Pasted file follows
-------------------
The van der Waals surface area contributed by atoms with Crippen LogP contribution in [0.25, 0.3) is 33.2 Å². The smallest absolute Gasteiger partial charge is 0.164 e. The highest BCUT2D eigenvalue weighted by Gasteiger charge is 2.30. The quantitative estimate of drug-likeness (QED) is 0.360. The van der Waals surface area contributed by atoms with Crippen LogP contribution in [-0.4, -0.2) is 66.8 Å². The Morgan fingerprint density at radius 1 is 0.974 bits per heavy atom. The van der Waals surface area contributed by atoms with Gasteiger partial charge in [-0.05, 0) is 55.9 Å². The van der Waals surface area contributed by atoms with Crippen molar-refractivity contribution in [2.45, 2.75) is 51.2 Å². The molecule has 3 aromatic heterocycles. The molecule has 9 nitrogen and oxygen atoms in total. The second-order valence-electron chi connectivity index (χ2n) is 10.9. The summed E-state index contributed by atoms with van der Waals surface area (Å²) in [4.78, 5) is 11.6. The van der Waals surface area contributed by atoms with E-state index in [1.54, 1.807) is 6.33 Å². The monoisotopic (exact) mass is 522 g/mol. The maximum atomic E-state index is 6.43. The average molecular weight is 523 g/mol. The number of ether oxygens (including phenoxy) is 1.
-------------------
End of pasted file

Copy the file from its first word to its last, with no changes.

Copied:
The van der Waals surface area contributed by atoms with Crippen LogP contribution in [0.25, 0.3) is 33.2 Å². The smallest absolute Gasteiger partial charge is 0.164 e. The highest BCUT2D eigenvalue weighted by Gasteiger charge is 2.30. The quantitative estimate of drug-likeness (QED) is 0.360. The van der Waals surface area contributed by atoms with Crippen LogP contribution in [-0.4, -0.2) is 66.8 Å². The Morgan fingerprint density at radius 1 is 0.974 bits per heavy atom. The van der Waals surface area contributed by atoms with Gasteiger partial charge in [-0.05, 0) is 55.9 Å². The van der Waals surface area contributed by atoms with Crippen molar-refractivity contribution in [2.45, 2.75) is 51.2 Å². The molecule has 3 aromatic heterocycles. The molecule has 9 nitrogen and oxygen atoms in total. The second-order valence-electron chi connectivity index (χ2n) is 10.9. The summed E-state index contributed by atoms with van der Waals surface area (Å²) in [4.78, 5) is 11.6. The van der Waals surface area contributed by atoms with E-state index in [1.54, 1.807) is 6.33 Å². The monoisotopic (exact) mass is 522 g/mol. The maximum atomic E-state index is 6.43. The average molecular weight is 523 g/mol. The number of ether oxygens (including phenoxy) is 1.